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Building my first solar system

Discussion in 'Off Grid Living' started by Kingfish, Dec 24, 2010.

  1. Kingfish

    Kingfish Self Reliant

    Hi guys, Nadja sent me here. Hope to find many answers. I would like to build a solar/wind system for removing my home from the grid forever. I would like a 120 amp 240 /120 service Comparable with what I have now on the Grid. I realize I may have to settle for less and that new appliances will help with this. I am now heating with wood but would like to have a geo thermal unit installed and use the wood stove as back up. I am just starting to purchase components for this sytem and need much advice as I build. Thank you all in advance . Kingfish
  2. overbore

    overbore Monkey++

    Son, We all have to start somewhere so here are my suggestions and I am copying from my files:

    1 The first step in deciding how big your system needs to be is to determine how much power you need (get the wattage ratings for each device and multiply by how long you run those each day).

    Using that total, determine how many amp hours you need in batteries, recalling that you shouldn't discharge your batteries over 50% for long life (70% mentioned above would be better). Remember, watts = amps x volts, so amps = watts/volts.

    2.How much storage, in amp-hours, do you need? This will vary with the application and what part of the country you are in. As a rough rule for home solar systems, the total battery capacity (in amp-hours) should be three to five times your daily usage. 3 days is usually sufficient in most of the sunbelt states, 4 in most of the Midwest, in the East and Northwest, 4 to 5 days is better. If you are in a good wind area and have a wind generator, you can probably cut this down a day, but wind turbine output can be highly variable in many areas.

    [FONT=&quot]For backup power systems (UPS), the total capacity should be enough to cover about twice the longest anticipated outage. To figure how many amp-hours storage you need, take your average daily usage in watts and divide by the battery voltage. For example, if you use 5 kwh (kilowatt-hours) per day, and have a 48 volt system, then dividing 5000 by 48 gives you 105 AH. Since you do not want to discharge the battery more than 50% in most cases, you would need 210 AH. If you want to keep running for 4 days of bad weather with no sun, multiply that times 4, which gives you about 850 AH total capacity. UPS and backup power systems are the same, except that the times are often in hours instead of days.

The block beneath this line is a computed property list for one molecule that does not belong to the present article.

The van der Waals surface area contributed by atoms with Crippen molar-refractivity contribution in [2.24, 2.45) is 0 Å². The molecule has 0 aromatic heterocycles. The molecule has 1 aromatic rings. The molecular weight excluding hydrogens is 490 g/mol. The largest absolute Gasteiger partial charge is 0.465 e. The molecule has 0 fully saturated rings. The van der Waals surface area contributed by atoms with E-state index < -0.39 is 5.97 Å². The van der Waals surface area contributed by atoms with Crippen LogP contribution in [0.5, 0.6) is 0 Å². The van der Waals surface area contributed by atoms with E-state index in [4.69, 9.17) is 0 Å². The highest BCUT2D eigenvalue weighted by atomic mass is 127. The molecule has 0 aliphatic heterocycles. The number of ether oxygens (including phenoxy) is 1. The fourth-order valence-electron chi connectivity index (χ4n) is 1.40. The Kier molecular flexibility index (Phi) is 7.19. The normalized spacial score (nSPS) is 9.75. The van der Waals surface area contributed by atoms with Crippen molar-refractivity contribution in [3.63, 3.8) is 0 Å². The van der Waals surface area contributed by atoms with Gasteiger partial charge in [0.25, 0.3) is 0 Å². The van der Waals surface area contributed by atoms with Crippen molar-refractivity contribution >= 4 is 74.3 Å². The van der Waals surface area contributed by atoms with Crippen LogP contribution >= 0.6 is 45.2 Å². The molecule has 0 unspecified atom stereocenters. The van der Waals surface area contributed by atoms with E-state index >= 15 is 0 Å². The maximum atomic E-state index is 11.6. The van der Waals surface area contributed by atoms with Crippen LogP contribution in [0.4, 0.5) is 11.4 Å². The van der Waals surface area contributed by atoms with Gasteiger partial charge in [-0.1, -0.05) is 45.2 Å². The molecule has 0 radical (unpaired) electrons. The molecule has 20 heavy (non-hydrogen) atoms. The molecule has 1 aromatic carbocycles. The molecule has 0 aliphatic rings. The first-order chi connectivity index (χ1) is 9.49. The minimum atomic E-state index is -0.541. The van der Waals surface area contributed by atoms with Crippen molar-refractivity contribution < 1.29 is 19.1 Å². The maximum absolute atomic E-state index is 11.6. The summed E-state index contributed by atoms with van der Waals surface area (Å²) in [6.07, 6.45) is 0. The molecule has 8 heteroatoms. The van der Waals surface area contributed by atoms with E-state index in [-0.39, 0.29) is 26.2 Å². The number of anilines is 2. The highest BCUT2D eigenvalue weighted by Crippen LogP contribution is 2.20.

How many Watt-Hours in a battery?: Watts are pretty simple - it is just battery voltage times amp-hours. A 12 volt 105 AH battery can supply (under perfect conditions and to 100% discharge) 12 x 105, or 1260 Watt-hours (1.26KWH).

    3. If I haven't scared you off by now, visualize that your batteries are going to be the sole source of home electric for an off-grid system. Those batteries must have a means to power the home-inverter and means to be recharged properly. I use main power as my primary recharging source, a standby generator for standby power and standby recharging and shortly will connect solar panels for emergency charging plus an emergency lighting-freezer power bus . Your experience with batteries and reduced consumption will modify how you view the equipment but keep in mind your budget and time frame as the initial costs are not exactly free. Do not scrimp on batteries, Check out Crown Deep Cycle batteries and high quality inverter chargers.

    If you want more ask and I will share.

    Laus Deo

  3. ghrit

    ghrit Ambulatory anachronism Administrator Founding Member

    I'm curious about your planned geo heating system. Is it fair to assume you will link to ground water via a drilled well?
  4. BTPost

    BTPost Old Fart Snow Monkey Moderator

    Planning now, for what you will be using later, is your most important issue at the moment. Overbore is giving good advice. Your ultimate power backup also needs to have a Petroleum based Power System for when the sun don't shine, and the wind don't blow. When you get that far in your planning give me a ping, as I have 3 decades of experience generating ALL my own power. Just a NOTE here, If your planning to "Save Money" by not using Grid-based Power, you had best rethink your premise for that idea. Grid-Power is the cheapest form of Energy in existence. Converting to alternative energy sources will have a fairly LARGE investemnt of Capital, REQUIRED, where an easy Grid-Connection has a very small Capital Investment, if any, at all. State and Federal subsidies can help with the payback, but it will usually be at least a DECADE, before the Capital Investment pays for itself.
  5. TnAndy

    TnAndy Senior Member Founding Member

    Unless you have a really deep checkbook, you better stay with wood heat.
  6. Nadja

    Nadja RIP 3-11-2013 Forum Leader

    Welcome aboard Kingfish. Glad to see you found us here. Well, as overbore stated and the people here before me, it is a daunting, but possible task ahead of you. However, it will also be expensive. If you are the handyman type you can save ton's of money by doing a lot of the labor yourself. How many people in your family ? Are any of them small kids or even worse .... teenagers ? OMG what a dirty word when it comes to solar living off the grid. What will you need to use elec. wise on any given day and more importantly during the evening or early morning hours before and after old sol has gone down. ? How much wind is generally avail on a given day ? Ballanceing out your solar system with wind if appl. would really help out a lot. You learn to be a power czar when it comes to lights left on, wasted time with the tv. on and no body watching etc.